And they cherish him, too, for his eye for women. Thurmond's first wife was his secretary when he was governor. He is said to have proposed in a letter he dictated to her while doing calisthenic exercises in the governor's office. His second wife, Nancy, was a beauty queen, 40 years his junior. He married her when he was 66 and sired four children in the space of seven years. They are separated now, and those old eyes are roving again. "So glad to see South Carolina ladies are still so pretty," he typically starts a speech, his gaze drinking in a choice member of the audience, unbothered by such late 20th century niceties as sexual harassment. "When Strom dies," the late Texas senator John Tower once famously remarked, "they'll have to beat his pecker down with a baseball bat to close the coffin lid".

But Thurmond has earned his long Indian summer. He has never smoked or taken a drink. He works out for an hour a day, his diet is laced with prunes, egg whites and cereals. And his present eminence is lofty indeed: doyen, or president pro tempore of the Senate, by virtue of his age, Thurmond is, according to the Constitution, third in line for the presidency. If Bill Clinton, Al Gore and the House Speaker, Newt Gingrich, fell under the proverbial bus along Pennsylvania Avenue, Old Strom would be in the White House.

As it is, he sits atop the Senate, ceremonially opening proceedings every day it is in session. Three bangs of the gavel, and Thurmond intones the age-old instruction in a molasses-thick Dixie drawl, "Thuh Senet'll caahm torduh". And come to order it did on the day I was there, to hear a minister deliver the daily prayer urging "the Lord to remind us of the coming judgement, its inevitability, certainty and finality..." His head bowed, Thurmond listens intently. Then business begins in earnest.

"Thyaabel ackin' leehduh framiss'ippi 'sreconaayzd." At which point, duly recognised, the indisputably able acting Republican majority leader, Senator Trent Lott of Mississippi, rises to outline the day's schedule. Thurmond, steady but slow, descends from his perch, taking with deliberate care the steps he must have covered ten thousand times as he leaves the chamber. He is a bigger man than you expect, with beady blue eyes, dressed in a light grey suit, white shirt and red tie, held by a broad silver pin. Most striking is his hair, transplanted into a bald pate some 20 years ago. Once it was rusty orange. Now it is brown, swept back from a pockmarked forehead like dry daffodil stalks in summer.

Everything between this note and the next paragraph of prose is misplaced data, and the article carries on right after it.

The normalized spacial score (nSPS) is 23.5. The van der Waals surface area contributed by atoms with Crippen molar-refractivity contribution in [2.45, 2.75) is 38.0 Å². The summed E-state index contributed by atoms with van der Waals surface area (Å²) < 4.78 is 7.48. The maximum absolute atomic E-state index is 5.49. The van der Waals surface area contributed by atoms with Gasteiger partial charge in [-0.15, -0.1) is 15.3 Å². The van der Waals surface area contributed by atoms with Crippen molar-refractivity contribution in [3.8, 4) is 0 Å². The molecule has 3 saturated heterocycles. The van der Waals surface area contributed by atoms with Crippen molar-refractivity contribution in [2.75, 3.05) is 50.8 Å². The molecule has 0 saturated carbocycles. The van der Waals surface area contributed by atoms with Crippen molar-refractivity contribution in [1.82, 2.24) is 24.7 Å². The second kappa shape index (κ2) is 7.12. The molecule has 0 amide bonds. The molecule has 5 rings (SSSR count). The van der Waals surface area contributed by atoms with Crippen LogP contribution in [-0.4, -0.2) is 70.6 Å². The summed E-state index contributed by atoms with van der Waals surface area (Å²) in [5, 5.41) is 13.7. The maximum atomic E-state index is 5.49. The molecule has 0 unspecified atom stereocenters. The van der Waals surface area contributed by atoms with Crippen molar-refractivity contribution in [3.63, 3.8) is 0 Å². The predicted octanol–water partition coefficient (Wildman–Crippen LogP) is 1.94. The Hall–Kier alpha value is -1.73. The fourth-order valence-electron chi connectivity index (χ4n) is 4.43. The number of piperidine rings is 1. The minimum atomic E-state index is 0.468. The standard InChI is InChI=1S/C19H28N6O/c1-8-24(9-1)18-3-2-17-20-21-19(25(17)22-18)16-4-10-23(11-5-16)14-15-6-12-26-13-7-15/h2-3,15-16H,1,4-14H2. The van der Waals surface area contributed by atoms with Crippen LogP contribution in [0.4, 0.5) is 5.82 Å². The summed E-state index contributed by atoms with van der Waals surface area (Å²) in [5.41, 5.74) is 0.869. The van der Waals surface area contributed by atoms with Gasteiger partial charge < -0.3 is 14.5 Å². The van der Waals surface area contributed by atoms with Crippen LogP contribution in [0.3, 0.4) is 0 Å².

Is Old Strom past it? By most reasonable standards the answer, surely, is yes. Outwardly, apart from the slow gait, only his hearing betrays him (his aides implore him to use a hearing aid to prevent embarrassing repetitions of questions). But the mind is starting to slip. Thurmond- watchers say there are good and bad days; mornings are usually fine, afternoons sometimes a disaster. Increasingly he confines himself to a script, his utterances programmed by aides.

Beyond doubt, his fading powers have hastened the decline of the Armed Services Committee, which he chairs. Not long ago, it virtually made American defence policy; now the Committee is all but ignored. When the Republicans took over Congress in 1994, there was an attempted coup to oust Thurmond. But Bob Dole, the majority leader, would not hear of it. The Senate above all protects its own. Take Sam Nunn, the Georgia Democrat who chaired the committee before Thurmond, and surely as upset as anyone by its diminished standing. But Nunn has ordered his staff from making any derogatory remarks about his successor's powers, on or off the record.

And the last campaign may yet be similarly genteel, less a race than a scripted lap of honour with the subtext, "Abandon me if you dare". The betting is that South Carolinians will stand by their man. Misgivings abound, but not enough to overcome gratitude: Old Strom has done so much, if he is asking for one more term, then so be it. And the glimmer of another record does no harm; why not give this political Methuselah a chance to hit a Senatorial century?

Jesse Eggers, a stripling of 82 and, like seemingly everyone in Edgefield, a personal friend of Thurmond, puts the ambivalence this way: "Personally, I don't think he should run. But then again, I think he deserves to be in the Senate - and if he had to leave it would kill him." And indeed, with his family grown and his wife gone, the Senate is his existence. The place protects and venerates its elders. Its traditions, its clubbiness, its slow comforting rhythms, are a psychological life support system.

But sooner or later, the last division bell will sound. Thurmond will be buried in the family plot at the First Baptist Church cemetery alongside the tombs of his father and mother, a brother and his beloved daughter, Nancy Moore Thurmond, who died in a hit-and-run accident three years ago.

The cemetery is a magical corner of the old South, bisected by a small stream and haunted by the ghosts of causes lost, where a single Confederate flag keeps vigil over mossy, scarcely legible gravestones. Here he will rest, and for his epitaph maybe they could do worse than use the same lines, borrowed from Hamlet's musings on his dead father, that adorn the statue in the square: "Take him all in all, he is a man. We shall not see his like again."